4. What if I work with children older than three years?
Providing services to a larger age range of children is common in the early childhood field. The majority of Endorsement applicants work with children from birth to age five, or even age eight. For the purposes of Endorsement, applicants will focus descriptions of their education, professional role, trainings and reflective supervision/consultation (if required) on the services they provide to infants and toddlers from birth through age three only.
As of May 2020, SCIMHA also offers the Early Childhood Mental Health Endorsement, which supports professionals who primarily serve children age three through age six and their families and caregivers.
5. What if I don’t have a mental health background?
That’s okay! The framework of the Endorsement is to support the infant and early childhood workforce, which is a multidisciplinary field. SCIMHA supports a variety of professionals through the Endorsement application process, including but not limited to home visitors, early care and education teachers and caregivers, early childhood mental health consultants, early intervention providers, psychologists, licensed social workers, research faculty and policymakers and administrators. Even though all of these professionals were not necessarily trained in mental health, their role is critical to supporting the mental health of infants and toddlers.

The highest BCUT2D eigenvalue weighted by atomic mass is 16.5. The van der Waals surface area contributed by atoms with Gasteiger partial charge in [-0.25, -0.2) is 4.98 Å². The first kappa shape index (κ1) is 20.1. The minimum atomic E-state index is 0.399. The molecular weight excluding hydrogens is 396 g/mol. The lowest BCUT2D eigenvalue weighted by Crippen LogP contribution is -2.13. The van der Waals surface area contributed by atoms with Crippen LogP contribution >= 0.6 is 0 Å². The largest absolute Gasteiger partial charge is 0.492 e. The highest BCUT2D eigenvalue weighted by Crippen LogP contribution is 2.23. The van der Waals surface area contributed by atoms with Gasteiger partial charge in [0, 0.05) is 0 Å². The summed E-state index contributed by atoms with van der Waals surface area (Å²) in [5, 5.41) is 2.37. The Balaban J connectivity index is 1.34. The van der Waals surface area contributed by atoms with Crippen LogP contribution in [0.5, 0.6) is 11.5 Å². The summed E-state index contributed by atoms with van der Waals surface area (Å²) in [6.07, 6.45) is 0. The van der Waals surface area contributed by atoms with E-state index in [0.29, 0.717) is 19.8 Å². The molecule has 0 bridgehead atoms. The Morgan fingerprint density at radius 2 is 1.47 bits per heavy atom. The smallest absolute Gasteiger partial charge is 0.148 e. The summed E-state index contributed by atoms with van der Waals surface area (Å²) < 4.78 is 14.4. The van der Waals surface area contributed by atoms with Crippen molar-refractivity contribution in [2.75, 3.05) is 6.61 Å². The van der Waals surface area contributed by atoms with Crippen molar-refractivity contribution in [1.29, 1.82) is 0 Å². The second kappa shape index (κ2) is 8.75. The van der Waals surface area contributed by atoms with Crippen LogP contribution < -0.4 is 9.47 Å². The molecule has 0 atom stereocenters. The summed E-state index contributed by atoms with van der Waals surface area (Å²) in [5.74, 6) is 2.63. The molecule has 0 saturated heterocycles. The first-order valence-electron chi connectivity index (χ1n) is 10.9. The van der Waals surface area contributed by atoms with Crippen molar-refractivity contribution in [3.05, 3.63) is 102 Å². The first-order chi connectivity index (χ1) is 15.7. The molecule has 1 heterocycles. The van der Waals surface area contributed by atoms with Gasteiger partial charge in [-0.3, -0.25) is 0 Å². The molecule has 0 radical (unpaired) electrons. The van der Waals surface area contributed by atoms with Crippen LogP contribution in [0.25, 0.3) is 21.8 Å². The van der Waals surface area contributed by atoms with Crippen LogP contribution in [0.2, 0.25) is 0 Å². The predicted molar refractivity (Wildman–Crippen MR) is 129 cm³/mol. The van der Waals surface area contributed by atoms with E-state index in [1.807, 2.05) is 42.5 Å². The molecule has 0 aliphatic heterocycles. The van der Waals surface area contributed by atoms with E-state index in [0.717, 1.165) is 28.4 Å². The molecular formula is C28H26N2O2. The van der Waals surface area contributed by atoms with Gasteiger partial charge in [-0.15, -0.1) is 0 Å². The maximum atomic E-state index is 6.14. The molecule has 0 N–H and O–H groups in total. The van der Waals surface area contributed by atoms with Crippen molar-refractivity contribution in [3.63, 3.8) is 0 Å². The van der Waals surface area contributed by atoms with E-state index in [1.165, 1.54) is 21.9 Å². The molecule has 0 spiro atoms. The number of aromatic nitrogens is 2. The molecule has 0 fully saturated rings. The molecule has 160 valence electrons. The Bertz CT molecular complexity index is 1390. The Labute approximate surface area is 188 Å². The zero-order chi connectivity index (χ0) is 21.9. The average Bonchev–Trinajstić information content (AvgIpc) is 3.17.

Infant mental health is the developing capacity from birth to age three to:
- Experience, regulate and express emotions
- Form close relationships
- Explore the environment and learn
…all in the context of family, community, and cultural expectations for young children.
(Zero to Three Infant Mental Health Task Force, 2011)
6. How long will it take me to complete the Endorsement application?
Applying for Endorsement is an individual process for each professional. On average, it takes an applicant 12-18 months from the initial application registration to submission of their final application.
7. Do I need to have met all of the requirements for Endorsement before I begin my application?
No! In fact, Endorsement is designed to support the professional development of the infant and early childhood workforce. Applicants develop a professional development plan as they move through the application process. In turn, the experiences an applicant gains from work, trainings and reflective supervision/consultation, if required, supports his or her Endorsement application process.
8. Who do I contact if I need help during the application process?
If you have questions at any point throughout the Endorsement process, please contact Endorsement Coordinator Jean Cimino.
9. Who reviews my Endorsement application?
Each Endorsement application is reviewed by two endorsed professionals from South Carolina or another Alliance member state.
10. Who reviews my written Endorsement exam?
Exams will be reviewed by endorsed professionals who have been trained by The Alliance to review Endorsement exams. The identity of exam reviewers and applicants is kept confidential from each other to avoid any conflicts of interest.